The film veers into melodramatic territory on occasion, usually whenever Harper’s wife Susan (Janet Leigh) shows up to bust his chops. The two are in the midst of a divorce, and it’s obvious the detective is stalling the process because he still has feelings for her. Admittedly, these scenes are well executed by the actors, but they lack in any real resonance, as the film does nothing to illustrate how this affects Harper or his handling of the case. Harper is about the spectacle of detecting, and Smight, for the most part, speeds past these moments of emotional baggage for additional scenery of L.A. and Pamela Tiffin (as Sampson’s daughter, Miranda) in a bikini.
Barring Leigh, who’s forced to play her part stiff-lipped, the performances in Harper are gleefully over-the-top. Bacall oozes distrust as Elaine Sampson, in what amounts to a 180 degree turn from her role in The Big Sleep– her curt exchanges with Harper calling to mind the opening scene between Marlowe and General Sternwood. Shelley Winters and Robert Wagner chew their respective scenery as a faded actress and a hound dog playboy who may not be as dumb as he seems. Both serve as foils for the probing Harper, who seems forever amused in their presence. Pamela Tiffin’s Miranda hogs the majority of the film’s sex appeal, in a performance that’s a worthy successor to Carmen Sternwood (Martha Vickers) in Sleep. Those kindred spirits would’ve had quite the time together.
Harper (Paul Newman) going to work on faded movie star Fay Estabrook (Shelley Winters).
As the title character, Paul Newman steals the show. The Academy Award winner always brought a charming, exuberant quality to his roles, and he puts this to use in a performance that keeps all the presence of a Hud (1963) without the nihilistic bend. Like Humphrey Bogart in The Big Sleep, Newman’s appeal goes beyond the written word and infuses a liveliness that’s so desperately needed when moving from literature into film. In lesser hands (Frank Sinatra was the Kastner’s original choice), Harper could’ve slipped into a bad Bogart impression. With Newman, he became his own elastic, sardonic beast. In fact, he tears through a mine field of crimes, clues, and fist fights so effectively you almost start to wonder why he’s too poor to afford fresh coffee.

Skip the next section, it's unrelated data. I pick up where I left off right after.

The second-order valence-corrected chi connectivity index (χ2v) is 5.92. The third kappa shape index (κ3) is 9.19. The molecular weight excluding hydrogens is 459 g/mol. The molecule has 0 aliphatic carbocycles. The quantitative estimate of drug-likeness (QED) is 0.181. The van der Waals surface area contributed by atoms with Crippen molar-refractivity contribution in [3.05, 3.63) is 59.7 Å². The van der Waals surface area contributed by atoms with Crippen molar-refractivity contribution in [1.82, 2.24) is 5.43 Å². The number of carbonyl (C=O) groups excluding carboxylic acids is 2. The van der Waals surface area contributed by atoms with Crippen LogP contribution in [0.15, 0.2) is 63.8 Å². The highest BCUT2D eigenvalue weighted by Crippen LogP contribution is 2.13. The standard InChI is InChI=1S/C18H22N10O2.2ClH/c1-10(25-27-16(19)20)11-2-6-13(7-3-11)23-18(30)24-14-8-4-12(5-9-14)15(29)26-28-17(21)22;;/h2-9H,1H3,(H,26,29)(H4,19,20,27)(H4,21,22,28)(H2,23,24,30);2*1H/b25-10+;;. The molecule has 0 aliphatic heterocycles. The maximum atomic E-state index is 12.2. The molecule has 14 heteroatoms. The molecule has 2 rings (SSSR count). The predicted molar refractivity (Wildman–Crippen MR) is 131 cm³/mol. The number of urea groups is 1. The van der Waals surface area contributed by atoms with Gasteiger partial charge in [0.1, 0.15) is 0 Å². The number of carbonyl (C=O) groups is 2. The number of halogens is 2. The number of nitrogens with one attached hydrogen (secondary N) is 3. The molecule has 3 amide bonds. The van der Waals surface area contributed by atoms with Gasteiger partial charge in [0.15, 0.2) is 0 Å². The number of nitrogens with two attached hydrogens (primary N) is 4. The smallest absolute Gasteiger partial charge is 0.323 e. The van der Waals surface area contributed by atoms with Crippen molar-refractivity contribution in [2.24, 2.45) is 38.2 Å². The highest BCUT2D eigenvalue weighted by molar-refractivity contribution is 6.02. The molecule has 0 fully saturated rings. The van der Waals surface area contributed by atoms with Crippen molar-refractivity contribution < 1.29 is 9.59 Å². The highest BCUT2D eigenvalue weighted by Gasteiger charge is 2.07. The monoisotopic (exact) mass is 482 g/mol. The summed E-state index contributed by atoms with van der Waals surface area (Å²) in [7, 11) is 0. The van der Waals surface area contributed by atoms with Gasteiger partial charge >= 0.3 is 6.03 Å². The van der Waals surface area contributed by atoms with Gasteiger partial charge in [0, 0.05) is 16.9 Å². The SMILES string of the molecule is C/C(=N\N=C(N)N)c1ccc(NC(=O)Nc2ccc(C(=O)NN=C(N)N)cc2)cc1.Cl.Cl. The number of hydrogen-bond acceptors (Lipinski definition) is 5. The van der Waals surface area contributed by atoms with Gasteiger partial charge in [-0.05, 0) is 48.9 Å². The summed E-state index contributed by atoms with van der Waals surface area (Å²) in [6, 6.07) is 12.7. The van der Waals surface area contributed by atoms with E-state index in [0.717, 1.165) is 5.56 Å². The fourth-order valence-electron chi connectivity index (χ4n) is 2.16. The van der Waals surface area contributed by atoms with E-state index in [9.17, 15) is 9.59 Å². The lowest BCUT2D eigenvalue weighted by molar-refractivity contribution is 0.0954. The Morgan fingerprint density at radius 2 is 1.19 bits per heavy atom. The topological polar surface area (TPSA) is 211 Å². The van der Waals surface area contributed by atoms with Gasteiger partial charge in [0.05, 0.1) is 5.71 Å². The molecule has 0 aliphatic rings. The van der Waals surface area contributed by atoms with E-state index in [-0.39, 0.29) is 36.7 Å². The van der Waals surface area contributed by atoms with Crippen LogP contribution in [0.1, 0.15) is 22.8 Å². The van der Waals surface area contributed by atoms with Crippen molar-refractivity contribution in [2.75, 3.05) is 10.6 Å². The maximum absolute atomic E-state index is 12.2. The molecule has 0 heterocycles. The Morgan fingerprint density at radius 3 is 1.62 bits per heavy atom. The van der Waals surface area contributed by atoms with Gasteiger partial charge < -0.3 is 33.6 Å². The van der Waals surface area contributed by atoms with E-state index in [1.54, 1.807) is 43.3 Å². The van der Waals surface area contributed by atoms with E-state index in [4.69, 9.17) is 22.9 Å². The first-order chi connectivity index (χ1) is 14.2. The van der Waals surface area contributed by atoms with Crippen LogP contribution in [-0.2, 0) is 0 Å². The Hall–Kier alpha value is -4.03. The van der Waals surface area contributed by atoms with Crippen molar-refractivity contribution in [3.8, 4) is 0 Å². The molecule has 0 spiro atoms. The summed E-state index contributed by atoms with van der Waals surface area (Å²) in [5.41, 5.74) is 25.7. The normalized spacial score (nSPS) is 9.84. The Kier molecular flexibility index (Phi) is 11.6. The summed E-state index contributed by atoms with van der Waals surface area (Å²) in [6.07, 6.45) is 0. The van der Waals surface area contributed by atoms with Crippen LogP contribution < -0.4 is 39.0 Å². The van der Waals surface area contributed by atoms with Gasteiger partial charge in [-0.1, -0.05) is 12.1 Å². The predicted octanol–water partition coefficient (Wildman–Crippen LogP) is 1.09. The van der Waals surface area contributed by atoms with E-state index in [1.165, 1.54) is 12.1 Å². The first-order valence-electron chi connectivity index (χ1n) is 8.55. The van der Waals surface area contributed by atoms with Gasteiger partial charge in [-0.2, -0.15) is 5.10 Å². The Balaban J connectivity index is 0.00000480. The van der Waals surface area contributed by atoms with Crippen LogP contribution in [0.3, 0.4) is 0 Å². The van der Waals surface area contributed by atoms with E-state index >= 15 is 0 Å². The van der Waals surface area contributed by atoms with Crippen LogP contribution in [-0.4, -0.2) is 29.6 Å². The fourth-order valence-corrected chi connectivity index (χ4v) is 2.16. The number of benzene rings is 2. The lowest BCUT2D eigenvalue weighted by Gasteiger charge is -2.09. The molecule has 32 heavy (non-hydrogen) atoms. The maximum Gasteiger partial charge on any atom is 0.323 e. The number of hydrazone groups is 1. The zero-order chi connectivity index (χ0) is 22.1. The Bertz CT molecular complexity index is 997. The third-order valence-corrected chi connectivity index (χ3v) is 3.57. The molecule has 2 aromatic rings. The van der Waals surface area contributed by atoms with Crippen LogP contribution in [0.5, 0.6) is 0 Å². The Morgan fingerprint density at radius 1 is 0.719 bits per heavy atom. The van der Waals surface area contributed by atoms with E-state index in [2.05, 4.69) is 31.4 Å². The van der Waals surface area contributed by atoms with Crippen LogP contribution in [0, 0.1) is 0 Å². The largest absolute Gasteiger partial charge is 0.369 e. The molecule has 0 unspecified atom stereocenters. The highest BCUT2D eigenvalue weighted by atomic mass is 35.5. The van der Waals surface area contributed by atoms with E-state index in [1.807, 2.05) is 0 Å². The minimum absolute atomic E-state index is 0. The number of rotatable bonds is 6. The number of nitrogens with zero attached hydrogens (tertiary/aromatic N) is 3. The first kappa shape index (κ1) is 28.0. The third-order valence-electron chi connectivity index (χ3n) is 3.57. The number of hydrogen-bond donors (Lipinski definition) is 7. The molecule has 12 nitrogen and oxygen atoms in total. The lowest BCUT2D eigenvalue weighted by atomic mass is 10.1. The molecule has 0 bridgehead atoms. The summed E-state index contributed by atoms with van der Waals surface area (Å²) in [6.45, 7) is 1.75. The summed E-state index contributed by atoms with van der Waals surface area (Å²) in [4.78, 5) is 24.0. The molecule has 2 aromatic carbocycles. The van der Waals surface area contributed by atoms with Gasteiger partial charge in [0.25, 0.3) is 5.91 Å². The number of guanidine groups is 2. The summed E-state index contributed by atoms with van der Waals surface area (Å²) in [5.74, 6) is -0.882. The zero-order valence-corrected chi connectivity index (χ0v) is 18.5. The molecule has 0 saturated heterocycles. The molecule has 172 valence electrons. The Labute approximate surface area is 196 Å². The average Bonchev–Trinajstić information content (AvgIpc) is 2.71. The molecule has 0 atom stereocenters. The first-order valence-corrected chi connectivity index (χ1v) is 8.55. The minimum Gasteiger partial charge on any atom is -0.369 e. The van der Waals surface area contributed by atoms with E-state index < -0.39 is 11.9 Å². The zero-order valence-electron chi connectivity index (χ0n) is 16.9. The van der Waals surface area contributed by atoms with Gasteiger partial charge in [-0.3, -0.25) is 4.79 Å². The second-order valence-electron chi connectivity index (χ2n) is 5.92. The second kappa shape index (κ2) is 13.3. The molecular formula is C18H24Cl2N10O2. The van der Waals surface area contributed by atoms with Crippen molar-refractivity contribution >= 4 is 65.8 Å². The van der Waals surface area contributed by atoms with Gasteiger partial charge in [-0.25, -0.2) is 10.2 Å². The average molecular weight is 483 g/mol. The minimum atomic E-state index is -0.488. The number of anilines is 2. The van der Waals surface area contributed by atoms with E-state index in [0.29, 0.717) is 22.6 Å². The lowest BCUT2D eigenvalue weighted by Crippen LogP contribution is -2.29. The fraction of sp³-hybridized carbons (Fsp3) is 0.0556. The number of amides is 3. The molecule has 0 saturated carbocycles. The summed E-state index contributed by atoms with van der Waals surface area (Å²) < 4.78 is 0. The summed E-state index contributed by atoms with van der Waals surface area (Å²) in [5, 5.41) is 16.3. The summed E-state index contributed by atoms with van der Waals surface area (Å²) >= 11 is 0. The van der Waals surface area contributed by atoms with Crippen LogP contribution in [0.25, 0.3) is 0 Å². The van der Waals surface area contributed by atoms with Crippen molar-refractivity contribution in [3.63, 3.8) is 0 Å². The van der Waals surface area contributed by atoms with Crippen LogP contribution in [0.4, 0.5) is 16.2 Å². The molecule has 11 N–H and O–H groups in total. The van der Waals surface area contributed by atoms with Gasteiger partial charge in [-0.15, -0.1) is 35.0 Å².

Upon its initial release, Harper was met with box office success and positive reviews from critics. It revived interest in a flagging detective genre, and was the first in a wave of films (Tony Rome, P.J., Lady In Cement, Marlowe) that toyed with its conventions. It was even the recipient of a sequel, The Drowning Pool, nine years later, which, in the often fatal stakes of film noir, is an achievement all on its own.
Paul Newman in Harper “You got a way of starting conversations that end conversation.”
So while Harper’s reliance on the past has kept it from becoming a masterpiece on the level of its predecessors, the self-effacing mood and playful cast it puts forth is more than enough to make for an enjoyable viewing. “This detective work is really fun!” quips Wagner’s character at one point, and in the grand scheme of film noir, you’d be pressed to find one that so lives up to its claim. B
TRIVIA: Due to copyright concerns, and Newman’s winning streak of films that started with the letter “H” (The Hustler, Hud, Hombre), the character of Lew Archer was changed to Lew Harper.
–Danilo Castro for Classic Movie Hub Danilo Castro is a film noir enthusiast and Contributing Writer for Classic Movie Hub. You can read more of Danilo’s articles and reviews at the Film Noir Archive, or you can follow Danilo on Twitter @DaniloSCastro.